Mickalene Thomas doesn't limit herself to just one medium when she confronts stereotypes of Black women and the cultural expectations imposed on them. But for Muse: Mickalene Thomas Photographs
, her new book of portraits, Thomas used photography to play up the glamour and power of her subjects. The photos Thomas shot are beautiful, but they also have the slightly alien, uncanny feel of high-art photography.
The book is the first to gather together work that represents her different approaches to photography, including portraits, collages, and Polaroids, among others. Thomas spoke with Refinery29 through email to explain her process, her inspiration, and why the female gaze is so important to her. The book is being published by Aperture and will be released in November
.How'd you start on this project? Did it start with a photograph or a particular woman?
"The book sort of stemmed from the development of my practice as a whole; I first started delving into photography in the early 2000s as an arts student, and started photographing my mother, who was my very first muse and model. Then I went on to photograph my friends and acquaintances, who possess the same kind of charisma and directness as my mother.
"These photographs, while they are regarded as standalone works, often act as blueprints in my practice — the same images permeate my collages as well as my paintings. So I thought it made sense to share portraits of my muses, women who inspire me and my practice with their palpable confidence, strength, and vulnerability."How did you shoot and style the women? Talk a bit about process.
"The photo shoots are always collaborative. The models have just as much power as I do as a photographer. I work to create a space that allows the models to own the moment, and bring aspects of her true self, her own particular beauty, and her own sexual appeal. By incorporating elements of fashion and artifice, I’m further exploring ideas of beauty and representation. Some of the materials that I use, such as wigs, textiles, and rhinestones, aim to reflect fashion’s methods of constructing image and identity. I use them exuberantly, not only as embellishments but as a way to validate my subject. And, hopefully, that discourages the viewers to reduce my muses to a single persona."Most (or all) the women are staring straight into the camera, with looks that seem to range from lust to annoyance. What did their gazes mean to you?
"The gaze in my work is a female gaze from my perspective as a Black woman. All of the women in my work have a profound sense of inner confidence, and recognize themselves as the visible subject. Their directness is filled with agency and self-knowledge. They have all the power and control to demand the viewer to meet them in their own space, rather than being exploited or scrutinized. I consider the exchange of gazes as a metaphor for an honest conversation, rather than it being an exchange of sexual appeal or lust."Recently, the news has been full of too many stories in which the bodies of Black women are only there when they're the subjects of violence or abuse. Did current events or our political climate figure into the work for you?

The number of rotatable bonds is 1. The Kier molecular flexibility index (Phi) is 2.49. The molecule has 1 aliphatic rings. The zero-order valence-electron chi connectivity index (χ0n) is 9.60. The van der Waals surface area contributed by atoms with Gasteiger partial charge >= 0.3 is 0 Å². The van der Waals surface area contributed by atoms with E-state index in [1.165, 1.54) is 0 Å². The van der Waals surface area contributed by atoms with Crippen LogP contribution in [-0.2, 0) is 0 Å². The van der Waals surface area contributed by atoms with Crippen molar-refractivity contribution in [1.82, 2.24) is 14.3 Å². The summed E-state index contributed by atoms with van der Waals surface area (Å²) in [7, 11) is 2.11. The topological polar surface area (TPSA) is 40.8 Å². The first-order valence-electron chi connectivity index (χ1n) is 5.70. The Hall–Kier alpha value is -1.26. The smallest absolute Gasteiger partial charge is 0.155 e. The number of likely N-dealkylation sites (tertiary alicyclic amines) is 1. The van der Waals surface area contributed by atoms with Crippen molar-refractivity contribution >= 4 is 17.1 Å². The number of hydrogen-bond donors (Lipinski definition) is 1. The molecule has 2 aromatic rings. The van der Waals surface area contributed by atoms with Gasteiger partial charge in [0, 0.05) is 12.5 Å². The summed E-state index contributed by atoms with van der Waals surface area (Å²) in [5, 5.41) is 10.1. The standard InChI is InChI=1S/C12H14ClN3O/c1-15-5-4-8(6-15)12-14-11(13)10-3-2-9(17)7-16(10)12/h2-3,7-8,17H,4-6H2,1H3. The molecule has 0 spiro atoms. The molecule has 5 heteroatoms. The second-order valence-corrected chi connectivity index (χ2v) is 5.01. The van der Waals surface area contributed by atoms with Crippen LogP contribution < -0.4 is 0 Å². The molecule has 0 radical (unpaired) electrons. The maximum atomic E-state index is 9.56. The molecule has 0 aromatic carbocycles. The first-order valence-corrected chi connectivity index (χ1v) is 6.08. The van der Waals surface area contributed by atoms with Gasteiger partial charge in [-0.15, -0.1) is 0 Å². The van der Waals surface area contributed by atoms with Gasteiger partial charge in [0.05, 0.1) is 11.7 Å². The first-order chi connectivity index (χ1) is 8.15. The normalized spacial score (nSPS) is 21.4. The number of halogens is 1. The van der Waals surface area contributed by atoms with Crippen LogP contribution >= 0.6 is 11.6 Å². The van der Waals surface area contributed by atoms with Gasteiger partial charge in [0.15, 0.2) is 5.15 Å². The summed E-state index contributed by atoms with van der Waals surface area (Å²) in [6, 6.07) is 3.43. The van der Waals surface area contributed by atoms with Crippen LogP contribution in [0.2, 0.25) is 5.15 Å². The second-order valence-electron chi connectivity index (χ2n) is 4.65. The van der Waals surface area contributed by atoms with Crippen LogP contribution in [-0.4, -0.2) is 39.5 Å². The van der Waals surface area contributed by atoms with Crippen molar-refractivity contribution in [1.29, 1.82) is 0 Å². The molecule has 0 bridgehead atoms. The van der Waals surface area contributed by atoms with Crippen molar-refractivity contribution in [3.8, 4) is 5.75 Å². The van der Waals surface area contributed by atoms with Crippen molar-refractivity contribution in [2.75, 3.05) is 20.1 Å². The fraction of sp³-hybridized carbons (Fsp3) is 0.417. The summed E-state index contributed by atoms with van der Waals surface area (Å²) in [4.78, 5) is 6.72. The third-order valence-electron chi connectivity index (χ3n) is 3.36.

"Absolutely — I am constantly contemplating or challenging various stereotypes around Black women. It’s crucial for me to flip these types of perceptions by making images of women who are full of energy and confident to declare their space, claiming, 'I’m here; I exist; see me.'"How does sex and sexuality play into the images for you?
"While I always want to bring forward my own sexuality and its relationship to the women that I’m working with, I’m more invested in the subtleties in the signifiers with which my muses are working. It’s okay if the viewer doesn’t understand the relationship I have with my muses. I’m queer, but it’s not always necessary to read my work as 'Oh, Mickalene’s a queer woman.'"A lot of the titles draw from a particular, perhaps outdated vocabulary for women of color — "Negress," and so on. What's behind that choice?
"I choose to occupy these loaded words in my titles, because I want to challenge the reductive quality in such clichés. I want to ascribe new image associations with such words, and use them to celebrate the diversity and agency of Black women instead of degrading them. By doing so, I am continuing to explore various layers of presentation and perception."